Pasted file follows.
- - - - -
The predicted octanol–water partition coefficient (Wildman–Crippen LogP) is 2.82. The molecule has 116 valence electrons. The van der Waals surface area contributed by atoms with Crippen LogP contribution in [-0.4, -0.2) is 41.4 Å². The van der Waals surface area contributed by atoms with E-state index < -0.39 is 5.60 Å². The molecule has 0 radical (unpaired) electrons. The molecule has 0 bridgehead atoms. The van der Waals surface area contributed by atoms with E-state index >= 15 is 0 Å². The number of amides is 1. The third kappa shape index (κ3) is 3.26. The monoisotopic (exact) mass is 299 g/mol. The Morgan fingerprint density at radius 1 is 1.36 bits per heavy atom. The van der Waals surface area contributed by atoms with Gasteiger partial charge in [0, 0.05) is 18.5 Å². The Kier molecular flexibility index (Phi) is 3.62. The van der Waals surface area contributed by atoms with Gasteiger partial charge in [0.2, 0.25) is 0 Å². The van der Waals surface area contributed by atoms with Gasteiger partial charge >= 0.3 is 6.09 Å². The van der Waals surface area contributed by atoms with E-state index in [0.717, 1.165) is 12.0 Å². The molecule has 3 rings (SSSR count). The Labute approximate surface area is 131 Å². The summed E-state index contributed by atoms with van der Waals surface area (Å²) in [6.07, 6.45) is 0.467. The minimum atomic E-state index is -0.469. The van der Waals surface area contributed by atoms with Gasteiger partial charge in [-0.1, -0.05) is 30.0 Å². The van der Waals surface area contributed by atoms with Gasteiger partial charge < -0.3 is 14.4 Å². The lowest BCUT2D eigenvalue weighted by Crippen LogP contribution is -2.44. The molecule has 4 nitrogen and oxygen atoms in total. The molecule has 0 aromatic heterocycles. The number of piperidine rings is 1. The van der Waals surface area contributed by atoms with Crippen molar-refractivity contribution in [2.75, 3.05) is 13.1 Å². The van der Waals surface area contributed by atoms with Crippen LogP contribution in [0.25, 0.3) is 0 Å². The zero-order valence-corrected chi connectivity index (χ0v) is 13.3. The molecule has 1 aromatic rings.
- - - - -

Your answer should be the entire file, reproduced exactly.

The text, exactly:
The predicted octanol–water partition coefficient (Wildman–Crippen LogP) is 2.82. The molecule has 116 valence electrons. The van der Waals surface area contributed by atoms with Crippen LogP contribution in [-0.4, -0.2) is 41.4 Å². The van der Waals surface area contributed by atoms with E-state index < -0.39 is 5.60 Å². The molecule has 0 radical (unpaired) electrons. The molecule has 0 bridgehead atoms. The van der Waals surface area contributed by atoms with E-state index >= 15 is 0 Å². The number of amides is 1. The third kappa shape index (κ3) is 3.26. The monoisotopic (exact) mass is 299 g/mol. The Morgan fingerprint density at radius 1 is 1.36 bits per heavy atom. The van der Waals surface area contributed by atoms with Gasteiger partial charge in [0, 0.05) is 18.5 Å². The Kier molecular flexibility index (Phi) is 3.62. The van der Waals surface area contributed by atoms with Gasteiger partial charge in [0.2, 0.25) is 0 Å². The van der Waals surface area contributed by atoms with Gasteiger partial charge >= 0.3 is 6.09 Å². The van der Waals surface area contributed by atoms with E-state index in [0.717, 1.165) is 12.0 Å². The molecule has 3 rings (SSSR count). The Labute approximate surface area is 131 Å². The summed E-state index contributed by atoms with van der Waals surface area (Å²) in [6.07, 6.45) is 0.467. The minimum atomic E-state index is -0.469. The van der Waals surface area contributed by atoms with Gasteiger partial charge in [-0.1, -0.05) is 30.0 Å². The van der Waals surface area contributed by atoms with Gasteiger partial charge < -0.3 is 14.4 Å². The lowest BCUT2D eigenvalue weighted by Crippen LogP contribution is -2.44. The molecule has 4 nitrogen and oxygen atoms in total. The molecule has 0 aromatic heterocycles. The number of piperidine rings is 1. The van der Waals surface area contributed by atoms with Crippen molar-refractivity contribution in [2.75, 3.05) is 13.1 Å². The van der Waals surface area contributed by atoms with Crippen LogP contribution in [0.25, 0.3) is 0 Å². The zero-order valence-corrected chi connectivity index (χ0v) is 13.3. The molecule has 1 aromatic rings.